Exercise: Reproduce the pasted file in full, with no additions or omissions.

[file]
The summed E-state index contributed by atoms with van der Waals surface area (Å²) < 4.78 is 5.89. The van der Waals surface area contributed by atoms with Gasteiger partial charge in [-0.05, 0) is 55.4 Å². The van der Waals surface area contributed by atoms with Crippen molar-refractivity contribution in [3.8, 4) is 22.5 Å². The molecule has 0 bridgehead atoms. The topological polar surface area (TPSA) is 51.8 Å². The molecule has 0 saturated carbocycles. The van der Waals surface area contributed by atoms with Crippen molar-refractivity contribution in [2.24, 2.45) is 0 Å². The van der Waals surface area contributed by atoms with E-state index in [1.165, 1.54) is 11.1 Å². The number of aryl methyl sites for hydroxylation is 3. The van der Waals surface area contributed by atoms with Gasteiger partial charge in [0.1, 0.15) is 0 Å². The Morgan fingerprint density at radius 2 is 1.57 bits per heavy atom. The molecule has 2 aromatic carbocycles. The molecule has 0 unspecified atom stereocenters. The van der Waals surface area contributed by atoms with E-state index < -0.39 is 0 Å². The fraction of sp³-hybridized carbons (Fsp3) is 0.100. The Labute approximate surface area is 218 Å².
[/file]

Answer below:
The summed E-state index contributed by atoms with van der Waals surface area (Å²) < 4.78 is 5.89. The van der Waals surface area contributed by atoms with Gasteiger partial charge in [-0.05, 0) is 55.4 Å². The van der Waals surface area contributed by atoms with Crippen molar-refractivity contribution in [3.8, 4) is 22.5 Å². The molecule has 0 bridgehead atoms. The topological polar surface area (TPSA) is 51.8 Å². The molecule has 0 saturated carbocycles. The van der Waals surface area contributed by atoms with Crippen molar-refractivity contribution in [2.24, 2.45) is 0 Å². The van der Waals surface area contributed by atoms with E-state index in [1.165, 1.54) is 11.1 Å². The number of aryl methyl sites for hydroxylation is 3. The van der Waals surface area contributed by atoms with Gasteiger partial charge in [0.1, 0.15) is 0 Å². The Morgan fingerprint density at radius 2 is 1.57 bits per heavy atom. The molecule has 2 aromatic carbocycles. The molecule has 0 unspecified atom stereocenters. The van der Waals surface area contributed by atoms with E-state index < -0.39 is 0 Å². The fraction of sp³-hybridized carbons (Fsp3) is 0.100. The Labute approximate surface area is 218 Å².